When Everybody Knows that Something is So, Nobody Knows Nothing

William Smead
Chief Executive Officer
Chief Investment Officer







Dear Clients and Prospective Clients:

Andy Grove was the CEO of Intel for many years and was asked what the best advice was that he’d ever been given in business. His answer was that a professor at the City College of New York taught him that “When everyone knows that something is so, nobody knows nothing”. It means that when the crowd of market participants reach more than 80% agreement on matters of business or investng, you have to disagree with them and do the opposite of what the crowd is doing.

A few examples for newer readers. When everyone thought in 1998-1999 that the profit to be made from tech investments was unlimited, you had to flee the area. A year ago when investors were rabid for international stocks (especially emerging markets), you had to assume the bubble would burst. Last summer when Oil hit $145 per barrel and commodities were flying high, we warned everyone who would listen to get clear and forget you’d ever heard of BHP Billiton, Transocean, Mosaic and Freeport McMoran.

At Smead Capital Management we crave the opportunities created by this phenomena we call a “Well-Known Fact”, which is a body of economic information which is known by all participants and has been acted on by the 80% majority. Unfortunately, for the last 10 years, most of the “Well-Known Facts” were things to avoid as opposed to sectors made attractive for new investments. Avoiding overvalued areas saves you money while pursuing undevalued sectors could make us wealthy.

I’m pleased to report the latest “Well-Known Fact”. The “new” fact is that the recession which started a year ago is going to be the longest and deepest since the 1930’s. Therefore, the crowd of investors assume that the most violent decline since the 1930’s in the U.S. stock market (from October of 2007 to November 20th of 2008) is not good enough to discount all the bad news which will come for however many months that the recession lasts. Individual investors are approaching having 2.5 times as much of their aggregate household assets in treasury bills, checking, savings and certificates of deposit as they own directly in common stock. It is almost the exact opposite of the top of the market at the end of 1999 when they owned $10 trillion of common stock directly and had $4 trillion in the safest and historically lowest paying instruments. Warren Buffett says, “Uncertainty is the friend of the buyer of long-term values” and “So if you wait for the robins, spring will be over”.

Here is our opinion based on the current “Well-Known Fact”:

Buy quality U.S. stocks with balance sheet strength and powerful brands.

Assume that Treasury interest rates will rise dramatically in the next two years.

Assume that recently hot sectors like commodities, oil, international/emerging market and gold will be dead money in the “Next Great U.S. Stock Market.”

Assume the largest self-help and psychological counseling group in the U.S. in 2010 will be made up of the folks who sat on low interest rate money market and “cash is king” investments at the end of 2008 and watched a once in a lifetime fire sale in America’s finest companies pass them by.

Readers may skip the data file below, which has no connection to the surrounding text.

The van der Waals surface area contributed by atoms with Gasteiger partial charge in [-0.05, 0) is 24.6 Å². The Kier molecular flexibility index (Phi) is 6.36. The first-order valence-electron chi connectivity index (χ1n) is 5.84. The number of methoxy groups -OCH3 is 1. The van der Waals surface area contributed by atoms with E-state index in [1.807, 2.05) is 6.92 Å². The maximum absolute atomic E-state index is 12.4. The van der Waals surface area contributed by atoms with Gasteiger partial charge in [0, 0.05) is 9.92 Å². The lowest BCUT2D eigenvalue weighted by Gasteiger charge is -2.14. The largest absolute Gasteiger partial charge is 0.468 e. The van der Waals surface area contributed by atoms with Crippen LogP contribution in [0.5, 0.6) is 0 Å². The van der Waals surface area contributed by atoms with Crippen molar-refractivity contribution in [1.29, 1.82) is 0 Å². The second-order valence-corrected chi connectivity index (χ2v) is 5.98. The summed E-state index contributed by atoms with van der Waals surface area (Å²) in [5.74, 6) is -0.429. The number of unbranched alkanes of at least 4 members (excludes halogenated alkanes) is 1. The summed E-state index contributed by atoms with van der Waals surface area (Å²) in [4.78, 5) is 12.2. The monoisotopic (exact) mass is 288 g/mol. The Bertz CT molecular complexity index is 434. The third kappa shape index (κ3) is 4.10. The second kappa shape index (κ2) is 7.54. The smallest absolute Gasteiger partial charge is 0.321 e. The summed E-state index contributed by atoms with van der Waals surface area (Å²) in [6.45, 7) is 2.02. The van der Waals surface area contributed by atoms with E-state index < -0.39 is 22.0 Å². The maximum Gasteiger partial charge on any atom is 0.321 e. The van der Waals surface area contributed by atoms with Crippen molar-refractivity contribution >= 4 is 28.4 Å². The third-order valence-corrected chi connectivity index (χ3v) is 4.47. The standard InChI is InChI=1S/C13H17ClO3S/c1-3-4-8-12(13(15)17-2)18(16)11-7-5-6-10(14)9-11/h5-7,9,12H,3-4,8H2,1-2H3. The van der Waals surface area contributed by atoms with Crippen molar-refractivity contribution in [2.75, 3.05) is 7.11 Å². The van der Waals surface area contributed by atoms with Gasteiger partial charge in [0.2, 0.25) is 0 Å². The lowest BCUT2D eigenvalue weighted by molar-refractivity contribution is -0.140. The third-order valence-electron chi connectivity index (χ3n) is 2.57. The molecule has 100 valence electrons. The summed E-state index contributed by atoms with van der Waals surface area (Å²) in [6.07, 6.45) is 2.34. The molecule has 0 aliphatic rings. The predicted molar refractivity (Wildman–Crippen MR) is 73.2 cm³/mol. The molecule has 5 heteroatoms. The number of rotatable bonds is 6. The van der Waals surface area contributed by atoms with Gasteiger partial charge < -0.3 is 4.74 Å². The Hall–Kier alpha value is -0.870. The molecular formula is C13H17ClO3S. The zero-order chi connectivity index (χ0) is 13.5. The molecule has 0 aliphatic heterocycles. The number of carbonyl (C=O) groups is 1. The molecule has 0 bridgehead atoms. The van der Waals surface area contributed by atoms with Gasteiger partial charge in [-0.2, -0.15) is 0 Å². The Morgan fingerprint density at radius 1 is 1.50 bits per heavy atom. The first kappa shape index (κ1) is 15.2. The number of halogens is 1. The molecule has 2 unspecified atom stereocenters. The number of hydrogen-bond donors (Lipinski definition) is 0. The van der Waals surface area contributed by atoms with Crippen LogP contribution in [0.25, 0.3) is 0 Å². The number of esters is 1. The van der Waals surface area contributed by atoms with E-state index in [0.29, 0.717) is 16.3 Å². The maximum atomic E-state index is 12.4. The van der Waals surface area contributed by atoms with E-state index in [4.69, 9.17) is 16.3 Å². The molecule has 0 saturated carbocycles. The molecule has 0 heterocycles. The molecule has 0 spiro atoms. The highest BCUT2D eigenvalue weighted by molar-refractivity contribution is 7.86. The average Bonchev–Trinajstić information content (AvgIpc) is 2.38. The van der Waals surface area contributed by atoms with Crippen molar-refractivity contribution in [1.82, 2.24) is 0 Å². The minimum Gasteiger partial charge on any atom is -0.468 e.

Lastly, if we don’t currently manage money for you and your portfolio doesn’t line up well with this advice, don’t waste time getting the dust off your feet before you call us.

Best Wishes,

William Smead

We Advise Investors

Sign up to get our advice sent straight to your inbox.

Recent Missives

A Ticket to Purgatory

February 27, 2024

The Sherman Antitrust Act was created to stop our democratic republic from being ruined by "the concentration of capital in vast combinations." The fear was that if too much of the success of...

⟶ Keep Reading

The Great Conflagration

February 21, 2024

We consider Ben Bernanke to be the father of 21st-century central bank policy. His work in dealing with the credit crisis in 2008-2009 was just the right policy at that time. The problem...

⟶ Keep Reading

Drivers and Stock Pickers

February 13, 2024

In studies, 90% of drivers think they are above average. We believe that 100% of the people who pick stocks for a living think they will be above average. Is being above average...

⟶ Keep Reading

Business Insider: Cole Smead, CFA on the Potential Fed Policy Decision and Stock Market Failure

February 2, 2024

  The Fed risks making a big policy mistake this year that could spark a 30% drop in the stock market, portfolio manager says By Jennifer Sor For more information […]

⟶ Keep Reading

Chronological Snobbery

January 30, 2024

C.S. Lewis coined the term ‘chronological snobbery’. According to Lewis, the definition of chronological snobbery is “the uncritical acceptance of the intellectual climate of our own age and the assumption that whatever has...

⟶ Keep Reading

Stock Market-Interest Rate Rhymes

January 23, 2024

Warren Buffett regularly reminds his shareholders that interest rates are a gravitational pull to stock prices. History shows that the movement of stock prices and interest rates don’t necessarily happen simultaneously but play...

⟶ Keep Reading

We Advise Investors

Sign up to get our advice sent straight to your inbox.

US INVESTORS

Individual Investors

OR

Financial Advisors, Family Offices,
and Institutional Investors

OR

NON-US INVESTORS

Individual Investors

OR

Financial Advisors, Family Offices,
and Institutional Investors

OR

Scroll to Top